On those people who work with the invisible
There is something that keeps being said that I want to counter right now. You would have heard it in the description of an interactive writing event pitched to screenwriters and novelists. You would have heard it at interactive, game, and VR panels at film, TV, and documentary events. You would have heard it in classrooms, when teachers explain what games are. You would have heard it from academics, when they explain what games are. It is always the same: games are different, games are not the same as other media. Interactivity is so different, you must abandon what you know already. There is no way you will be able understand interactivity from where you are standing. You can’t use what you already know. Games — interactivity — are outside of the art you know, are outside of art, are outside of you.
Codswallop. Now I say this with fondness, because I used to claim these things too. In the early days of transmedia, I spent many years researching and explaining how it is different. Every time someone said it was like something that already exists, I would get frustrated. So much so that I would dive through history and semantics and find lots of ways to explain just how it is different. But in the process of doing that, something happens. We’re so worried that people won’t understand the difference, that we end up mutating what is actually is. We’re so scared that people won’t see what we see, that in the end they won’t understand or recognise us. So we make sure they know how unique we are. We do this at the expense of the artform.
I watched this happen in games too. The great semantic battles of the early days have left wounds. But it isn’t the fault of a small few that took the time to research and eloquently argue what games are. No, it is everywhere. It happens at every industry event, in classrooms, and in kitchens. We all try and explain something that we find new by cancelling out what people already know. VR is not film. Games are not stories. (I just had an essay published on this, where I offer solutions too). We think we win a moment of understanding, a career, and an industry, but what we gain is a temporary business model based on scarcity of knowledge. The catch is, the industry ultimately falters because you need great projects that move people to have an industry. These new things have to deliver, after interest there needs to be affect. And great projects don’t happen when you exclude everything that happened before.
That exclusionary thinking is hinged on a fundamental illusion: that artforms have boundaries. We think that because a book is so different to a button, that the creation experiences are diametrically opposed. I’ll cut to the final scene: they’re not. Stories and games are not complete opposites. You can draw on both to create great works. You can use your storytelling skills in games. Don’t let someone tell you what you’re allowed to create with. Every f‘n project is made up of lots of great moments developed through time. They are the sum of the lives of the artists involved, and the sum of the experiences of the players. A sequestered “difference” engine is without soul.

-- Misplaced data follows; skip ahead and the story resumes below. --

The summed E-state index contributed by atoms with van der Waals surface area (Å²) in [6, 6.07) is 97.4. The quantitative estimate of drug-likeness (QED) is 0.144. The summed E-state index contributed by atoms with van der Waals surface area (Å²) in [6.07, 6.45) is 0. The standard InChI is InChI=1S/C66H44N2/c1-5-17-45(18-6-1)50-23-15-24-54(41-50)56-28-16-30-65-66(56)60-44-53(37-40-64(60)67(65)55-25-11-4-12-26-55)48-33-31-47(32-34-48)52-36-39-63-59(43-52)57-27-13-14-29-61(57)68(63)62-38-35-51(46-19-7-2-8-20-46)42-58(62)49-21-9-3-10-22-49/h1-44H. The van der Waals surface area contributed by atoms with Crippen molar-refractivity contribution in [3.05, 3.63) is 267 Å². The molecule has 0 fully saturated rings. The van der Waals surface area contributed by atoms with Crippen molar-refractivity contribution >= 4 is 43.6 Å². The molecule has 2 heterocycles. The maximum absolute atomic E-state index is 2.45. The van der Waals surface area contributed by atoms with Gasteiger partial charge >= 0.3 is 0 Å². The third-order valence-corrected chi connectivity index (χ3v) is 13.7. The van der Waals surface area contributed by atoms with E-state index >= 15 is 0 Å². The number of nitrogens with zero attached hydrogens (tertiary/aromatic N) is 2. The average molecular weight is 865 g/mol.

Whenever we separate in the name of identity, we end up siloing knowledge. We cut out anything that is recognisable until we have a strange, shiny, and sharp object in front of us. We say that extraneous bits should only be added, if at all, after everything else. They’re not an element of it, they’re wrapping. We teach new game designers that what they do has nothing to do with narrative. We create departments where they work separately, and preferably don’t interact until the last second. We relegate narrative tasks to databases of dialogue entries, in-game artifacts, tutorial prompts, and marketing blurbs. Whatever can be seen. Words are narrative, and sometimes, goddamn it, we still need them.
But then roles like a “narrative designer” emerged, and you see people being responsible for making sure the narrative and game elements work together. A single person. This is a big step. But now this event is about making more of these people.
You see, it’s all a lie. The separation of artforms is artificial. The best of any artform is in all artforms. The most effective techniques, processes, and approaches, are recognisable. A painter nods when a filmmaker describes their process, and a playwright nods when a gamemaker describes theirs. Despite the apparent incompatibility of our chosen expressions, we often enjoy the same works, and share the same audiences.
We come together in the intangible.
It is hard for some see the invisible. Players, non-designers, non-writers, and non-creatives find it easier to grasp objects. They understand art, and actors, music, and explosions. Business people can get closer though. They work backwards (which is a fine direction). They can’t see it, but they can know it’s presence through the smudges left on accounting sheets. Game mechanics elude them, but they make money. Now they are recognisable. I ka-ching, therefore I am.
This is why this event is also about different structures for different outcomes. What also could we do besides making money? How do we design better behaviours? How do we reflect back the best of people? How do we design arcs that do not rely on the worst parts of humanity to make it interesting? We’re designers, if we see wrongdoing then we have a moral obligation to design it out.
I’m one of those people. I love the feel of beautiful objects, I love the outline of a garment and a lush mountain poking the sun, I love colours and light, sounds and kinetics. But I am called to work with the stuff you can’t see. For a world I don’t see, but I know exists. And I’ll use all my invisible tools (the ones some don’t think exist) to make it real.
I’ll craft the intangible.
And I’m not the only one. Check out what these speakers have to say.